Might Makes Right on the Field of Death: The Bloodsoaked Battle of Omdurman — Part II

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Charge of the 21th lancers at Ondurman. William Barnes Wollen (1857-1936)

Might Makes Right on the Field of Death: The Bloodsoaked Battle of Omdurman — Part II

The British forces watched for the enemy to get within yards before opening up their artillery. They waited, breath held, for the Dervishes to cross into the killing zone.

As the Dervish warriors barreled forward, the British forces and their allies opened artillery fire. A young war correspondent working for the Morning Post, Winston Churchill describes the artillery bombardment saying, “About twenty shells struck them in the first minute.” He goes on further to say “Some burst high in the air, others exactly in their faces. Others, again, plunged into the sand and, exploding, dashed clouds of red dust, splinters, and bullets amid their ranks.”

However, the artillery barrage did not faze the Sudanese Dervishes, as they charged forward shouting, “There is no God but Allah and Muhammad is the messenger of Allah.”

[Read Part I Here]

Churchill further states:

 “It was a terrible sight, for as yet they had not hurt us at all, and it seemed an unfair advantage to strike this cruelly when they could not reply.

Nevertheless, I watched the effect of the fire most carefully from a close and convenient position. About five men on the average fell to every shell: and there were many shells. Under their influence the mass of the "White Flags" dissolved into thin lines of spearmen and skirmishers, and came on in altered formation and diminished numbers, but with unabated enthusiasm.”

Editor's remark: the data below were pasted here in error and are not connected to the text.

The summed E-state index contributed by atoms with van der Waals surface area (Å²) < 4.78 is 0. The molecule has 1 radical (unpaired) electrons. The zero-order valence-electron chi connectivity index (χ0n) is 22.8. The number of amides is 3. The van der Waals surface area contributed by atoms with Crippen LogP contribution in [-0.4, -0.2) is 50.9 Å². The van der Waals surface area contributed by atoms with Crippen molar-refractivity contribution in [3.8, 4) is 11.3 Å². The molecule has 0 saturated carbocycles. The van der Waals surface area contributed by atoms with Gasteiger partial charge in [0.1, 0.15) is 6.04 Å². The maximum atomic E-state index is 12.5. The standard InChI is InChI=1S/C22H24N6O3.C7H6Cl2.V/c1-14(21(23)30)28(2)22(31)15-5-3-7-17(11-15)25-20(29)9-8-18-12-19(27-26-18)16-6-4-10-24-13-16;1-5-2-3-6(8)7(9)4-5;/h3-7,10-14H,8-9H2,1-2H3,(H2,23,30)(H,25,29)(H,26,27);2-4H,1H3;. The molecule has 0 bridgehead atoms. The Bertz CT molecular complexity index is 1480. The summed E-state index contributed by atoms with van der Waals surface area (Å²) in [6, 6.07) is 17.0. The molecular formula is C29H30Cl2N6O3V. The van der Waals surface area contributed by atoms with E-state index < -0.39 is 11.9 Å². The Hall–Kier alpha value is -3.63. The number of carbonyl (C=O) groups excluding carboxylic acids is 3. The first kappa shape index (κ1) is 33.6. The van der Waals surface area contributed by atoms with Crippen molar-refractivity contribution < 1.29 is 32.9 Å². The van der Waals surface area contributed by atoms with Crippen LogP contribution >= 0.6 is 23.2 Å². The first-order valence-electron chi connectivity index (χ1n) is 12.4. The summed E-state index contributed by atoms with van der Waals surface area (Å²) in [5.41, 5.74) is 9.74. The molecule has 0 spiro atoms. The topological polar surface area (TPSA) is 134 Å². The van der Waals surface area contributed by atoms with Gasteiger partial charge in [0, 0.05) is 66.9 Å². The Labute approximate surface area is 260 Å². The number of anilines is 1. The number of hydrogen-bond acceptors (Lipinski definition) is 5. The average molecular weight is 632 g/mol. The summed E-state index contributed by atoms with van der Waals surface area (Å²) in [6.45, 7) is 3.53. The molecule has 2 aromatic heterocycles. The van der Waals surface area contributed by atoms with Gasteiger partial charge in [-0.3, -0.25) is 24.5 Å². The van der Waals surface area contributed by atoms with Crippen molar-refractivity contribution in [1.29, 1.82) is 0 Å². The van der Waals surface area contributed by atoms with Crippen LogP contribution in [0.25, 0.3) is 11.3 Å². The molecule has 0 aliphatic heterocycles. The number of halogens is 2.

The British cavalry quickly took out the remainder near the cannons, which allowed the Maxim guns and infantry to finish shooting down the stragglers while holding back any potential counter attack. 

“All the patrols trotted or cantered back to their squadrons, and the regiment retired swiftly into the zeriba, while the shells from the gunboats screamed overhead and the whole length of the position began to burst into flame and smoke. Nor was it long before the tremendous banging of the artillery was swelled by the roar of musketry.”

Mechanical Death

Once the enemy was in range of the British firing lines, they opened fire with their forty-four Maxim guns, spitting out 500 rounds a minute; enough rounds to hit a man multiple times before he fell to ground dead. Churchill gives a chilling account of the mechanical death:

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